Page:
Sunday, July 24, 2011

Cali & Co.

After a long wait Cali's puppies finally arrived the evening of Thursday the 21st. Her temperature dropped on Wednesday and she started to nest a little and show a few signs of discomfort so I stayed up with her all night and watched her as she slept peacefully beside my bed, blissfully unaware. By the next afternoon when there were still no puppies I was starting to get a little stressed but Cali was calm, cool, and collected so I waited. Around 7pm, almost 24 hours from the initial temperature drop, her water broke and minutes later we had our first puppy, a colorful little girl. The next one came 16 minutes later, a little boy with a half mask and a small spot on his bum. Cali was thrilled with them and continued to feed, clean, and dote on them for the next hour until the next one arrived at 8:06pm, another colorful little girl. We knew there was one more puppy to be had as we had done xrays and after waiting almost an hour and a half with no signs of any further contraction I was once again getting anxious. Cali however had a handle on the situation and gave birth to a beautiful, large, girl at 9:39pm. She was breech and had a slight purple tint to her back legs, a tell tale sign that she had been waiting a little too long to come, but she pinked up quickly and went right to nursing so I knew she would be fine. The final count was 3 girls and 1 boy, all healthy, happy and thriving, and Cali is in her glory being a mother. I am not sure I have ever seen her this content or at peace, it is like she was born to this job and I am sure she will enjoy these puppies even more once they get a little older and can play with her the way Sadie's last litter did. I myself can not wait to watch them grow and see what they blossom into as I think they are just beautiful but I am, after all, a little biased as I think their mother is just about the cutest litter terrors I have ever seen.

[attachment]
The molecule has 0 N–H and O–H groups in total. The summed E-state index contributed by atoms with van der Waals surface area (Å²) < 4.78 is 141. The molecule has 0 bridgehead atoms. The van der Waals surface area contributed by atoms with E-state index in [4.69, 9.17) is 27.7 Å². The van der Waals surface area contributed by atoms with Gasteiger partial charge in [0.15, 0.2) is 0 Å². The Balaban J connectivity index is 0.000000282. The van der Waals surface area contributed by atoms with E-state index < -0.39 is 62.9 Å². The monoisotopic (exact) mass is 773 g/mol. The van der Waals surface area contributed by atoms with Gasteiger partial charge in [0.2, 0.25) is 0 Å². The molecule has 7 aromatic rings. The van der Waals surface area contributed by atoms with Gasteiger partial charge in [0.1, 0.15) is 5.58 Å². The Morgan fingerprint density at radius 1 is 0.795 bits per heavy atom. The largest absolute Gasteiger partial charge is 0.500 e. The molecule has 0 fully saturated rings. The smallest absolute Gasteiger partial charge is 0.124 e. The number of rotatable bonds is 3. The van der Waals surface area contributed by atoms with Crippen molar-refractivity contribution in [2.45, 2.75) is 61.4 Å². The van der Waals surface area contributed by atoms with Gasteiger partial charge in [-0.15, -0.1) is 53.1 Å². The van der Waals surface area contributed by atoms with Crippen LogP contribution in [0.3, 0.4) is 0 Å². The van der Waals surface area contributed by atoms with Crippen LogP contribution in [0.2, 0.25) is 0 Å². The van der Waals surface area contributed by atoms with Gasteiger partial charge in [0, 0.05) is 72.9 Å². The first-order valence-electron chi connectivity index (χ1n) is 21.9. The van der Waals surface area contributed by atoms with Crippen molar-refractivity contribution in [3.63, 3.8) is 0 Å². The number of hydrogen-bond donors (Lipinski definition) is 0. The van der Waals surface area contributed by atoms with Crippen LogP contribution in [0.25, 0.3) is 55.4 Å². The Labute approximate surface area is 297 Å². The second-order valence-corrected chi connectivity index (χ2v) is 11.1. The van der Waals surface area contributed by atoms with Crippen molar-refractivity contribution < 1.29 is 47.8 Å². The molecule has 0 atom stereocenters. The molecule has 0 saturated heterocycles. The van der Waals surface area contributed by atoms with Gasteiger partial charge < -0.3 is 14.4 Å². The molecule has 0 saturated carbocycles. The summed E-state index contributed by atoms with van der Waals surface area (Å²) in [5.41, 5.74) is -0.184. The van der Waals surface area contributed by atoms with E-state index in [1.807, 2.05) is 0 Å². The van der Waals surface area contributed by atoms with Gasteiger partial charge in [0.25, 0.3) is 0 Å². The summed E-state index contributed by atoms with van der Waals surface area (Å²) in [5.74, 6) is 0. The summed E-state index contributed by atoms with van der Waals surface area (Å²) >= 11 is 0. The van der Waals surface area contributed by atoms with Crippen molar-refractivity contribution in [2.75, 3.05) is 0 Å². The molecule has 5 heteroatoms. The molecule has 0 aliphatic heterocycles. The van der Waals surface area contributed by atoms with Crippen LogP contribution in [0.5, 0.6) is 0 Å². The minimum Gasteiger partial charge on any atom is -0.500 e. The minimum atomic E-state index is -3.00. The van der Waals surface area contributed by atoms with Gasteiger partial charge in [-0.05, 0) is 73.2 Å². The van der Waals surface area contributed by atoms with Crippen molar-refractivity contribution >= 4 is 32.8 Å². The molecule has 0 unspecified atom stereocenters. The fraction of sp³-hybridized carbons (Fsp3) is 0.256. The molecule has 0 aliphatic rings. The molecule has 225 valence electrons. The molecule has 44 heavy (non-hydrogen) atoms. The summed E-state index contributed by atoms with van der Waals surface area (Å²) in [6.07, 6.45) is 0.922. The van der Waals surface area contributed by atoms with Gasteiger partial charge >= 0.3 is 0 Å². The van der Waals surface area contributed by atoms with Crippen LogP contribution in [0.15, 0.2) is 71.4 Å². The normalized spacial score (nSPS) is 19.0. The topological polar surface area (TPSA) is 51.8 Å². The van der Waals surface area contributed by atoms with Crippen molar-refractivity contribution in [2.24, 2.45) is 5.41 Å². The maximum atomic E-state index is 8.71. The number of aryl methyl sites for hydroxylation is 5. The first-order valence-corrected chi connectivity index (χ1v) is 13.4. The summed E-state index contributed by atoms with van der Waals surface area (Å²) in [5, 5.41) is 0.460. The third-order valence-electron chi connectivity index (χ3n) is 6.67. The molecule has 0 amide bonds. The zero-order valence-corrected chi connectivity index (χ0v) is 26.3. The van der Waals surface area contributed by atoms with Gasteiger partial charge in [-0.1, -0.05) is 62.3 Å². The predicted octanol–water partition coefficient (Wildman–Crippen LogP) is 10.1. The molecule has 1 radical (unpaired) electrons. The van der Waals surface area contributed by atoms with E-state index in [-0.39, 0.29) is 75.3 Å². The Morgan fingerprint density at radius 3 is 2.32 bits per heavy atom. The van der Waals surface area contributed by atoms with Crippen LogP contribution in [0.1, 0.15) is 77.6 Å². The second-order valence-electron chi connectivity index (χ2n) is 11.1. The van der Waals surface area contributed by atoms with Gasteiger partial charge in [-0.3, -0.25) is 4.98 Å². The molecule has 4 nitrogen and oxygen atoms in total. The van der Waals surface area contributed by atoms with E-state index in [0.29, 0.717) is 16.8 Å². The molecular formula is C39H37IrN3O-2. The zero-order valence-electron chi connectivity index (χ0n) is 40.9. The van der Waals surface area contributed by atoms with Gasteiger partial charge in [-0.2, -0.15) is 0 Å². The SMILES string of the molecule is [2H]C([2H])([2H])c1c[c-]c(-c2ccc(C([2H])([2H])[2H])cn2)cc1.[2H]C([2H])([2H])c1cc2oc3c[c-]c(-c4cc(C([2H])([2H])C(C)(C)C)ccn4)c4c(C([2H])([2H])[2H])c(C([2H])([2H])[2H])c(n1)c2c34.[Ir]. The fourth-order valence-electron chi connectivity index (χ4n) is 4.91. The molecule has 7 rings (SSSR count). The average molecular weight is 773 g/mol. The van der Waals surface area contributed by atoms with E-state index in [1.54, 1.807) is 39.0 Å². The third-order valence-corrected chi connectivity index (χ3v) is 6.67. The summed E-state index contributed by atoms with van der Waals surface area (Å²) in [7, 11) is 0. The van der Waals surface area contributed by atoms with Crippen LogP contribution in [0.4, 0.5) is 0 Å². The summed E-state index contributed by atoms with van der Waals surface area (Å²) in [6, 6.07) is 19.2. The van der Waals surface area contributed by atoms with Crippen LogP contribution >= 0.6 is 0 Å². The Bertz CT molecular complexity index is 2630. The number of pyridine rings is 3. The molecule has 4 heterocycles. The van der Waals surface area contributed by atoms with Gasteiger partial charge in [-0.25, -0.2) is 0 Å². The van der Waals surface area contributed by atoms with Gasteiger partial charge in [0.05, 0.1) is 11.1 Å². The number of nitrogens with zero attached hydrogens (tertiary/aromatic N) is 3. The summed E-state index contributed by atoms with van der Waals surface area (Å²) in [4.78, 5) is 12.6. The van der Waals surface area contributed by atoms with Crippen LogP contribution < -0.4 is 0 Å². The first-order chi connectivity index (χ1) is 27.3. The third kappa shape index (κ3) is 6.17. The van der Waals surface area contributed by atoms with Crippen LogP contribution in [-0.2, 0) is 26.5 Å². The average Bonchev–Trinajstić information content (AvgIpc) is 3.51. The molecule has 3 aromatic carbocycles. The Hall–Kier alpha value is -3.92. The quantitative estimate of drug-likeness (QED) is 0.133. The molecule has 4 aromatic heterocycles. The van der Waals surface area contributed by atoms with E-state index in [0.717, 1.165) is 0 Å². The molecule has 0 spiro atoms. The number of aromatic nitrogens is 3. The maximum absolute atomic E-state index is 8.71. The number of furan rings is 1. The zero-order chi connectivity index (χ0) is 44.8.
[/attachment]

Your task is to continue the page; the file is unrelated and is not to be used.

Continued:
Fun from another angle